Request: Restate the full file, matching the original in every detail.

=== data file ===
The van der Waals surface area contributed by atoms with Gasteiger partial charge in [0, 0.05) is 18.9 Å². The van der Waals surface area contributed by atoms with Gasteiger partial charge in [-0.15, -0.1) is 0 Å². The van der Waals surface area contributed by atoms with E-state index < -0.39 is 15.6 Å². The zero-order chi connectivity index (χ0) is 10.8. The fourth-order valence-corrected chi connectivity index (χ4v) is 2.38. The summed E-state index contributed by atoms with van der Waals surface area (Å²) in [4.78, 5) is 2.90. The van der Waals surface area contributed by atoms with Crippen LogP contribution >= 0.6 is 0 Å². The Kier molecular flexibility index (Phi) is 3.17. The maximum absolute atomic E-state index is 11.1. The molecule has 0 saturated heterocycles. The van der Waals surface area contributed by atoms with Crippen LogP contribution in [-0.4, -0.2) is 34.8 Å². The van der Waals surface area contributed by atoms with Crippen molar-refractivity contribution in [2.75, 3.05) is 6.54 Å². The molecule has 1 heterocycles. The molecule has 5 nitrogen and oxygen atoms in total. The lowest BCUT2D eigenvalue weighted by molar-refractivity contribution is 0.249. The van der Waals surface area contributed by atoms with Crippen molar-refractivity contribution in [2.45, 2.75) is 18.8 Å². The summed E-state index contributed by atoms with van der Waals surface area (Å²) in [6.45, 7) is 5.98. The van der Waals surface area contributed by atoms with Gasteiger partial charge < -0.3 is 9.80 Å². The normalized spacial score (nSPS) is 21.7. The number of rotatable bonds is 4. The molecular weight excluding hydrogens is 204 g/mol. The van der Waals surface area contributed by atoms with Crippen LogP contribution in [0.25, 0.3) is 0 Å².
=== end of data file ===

The van der Waals surface area contributed by atoms with Gasteiger partial charge in [0, 0.05) is 18.9 Å². The van der Waals surface area contributed by atoms with Gasteiger partial charge in [-0.15, -0.1) is 0 Å². The van der Waals surface area contributed by atoms with E-state index < -0.39 is 15.6 Å². The zero-order chi connectivity index (χ0) is 10.8. The fourth-order valence-corrected chi connectivity index (χ4v) is 2.38. The summed E-state index contributed by atoms with van der Waals surface area (Å²) in [4.78, 5) is 2.90. The van der Waals surface area contributed by atoms with Crippen LogP contribution >= 0.6 is 0 Å². The Kier molecular flexibility index (Phi) is 3.17. The maximum absolute atomic E-state index is 11.1. The molecule has 0 saturated heterocycles. The van der Waals surface area contributed by atoms with Crippen LogP contribution in [-0.4, -0.2) is 34.8 Å². The van der Waals surface area contributed by atoms with Crippen molar-refractivity contribution in [2.75, 3.05) is 6.54 Å². The molecule has 1 heterocycles. The molecule has 5 nitrogen and oxygen atoms in total. The lowest BCUT2D eigenvalue weighted by molar-refractivity contribution is 0.249. The van der Waals surface area contributed by atoms with Crippen molar-refractivity contribution in [2.45, 2.75) is 18.8 Å². The summed E-state index contributed by atoms with van der Waals surface area (Å²) in [6.45, 7) is 5.98. The van der Waals surface area contributed by atoms with Gasteiger partial charge < -0.3 is 9.80 Å². The normalized spacial score (nSPS) is 21.7. The number of rotatable bonds is 4. The molecular weight excluding hydrogens is 204 g/mol. The van der Waals surface area contributed by atoms with Crippen LogP contribution in [0.25, 0.3) is 0 Å².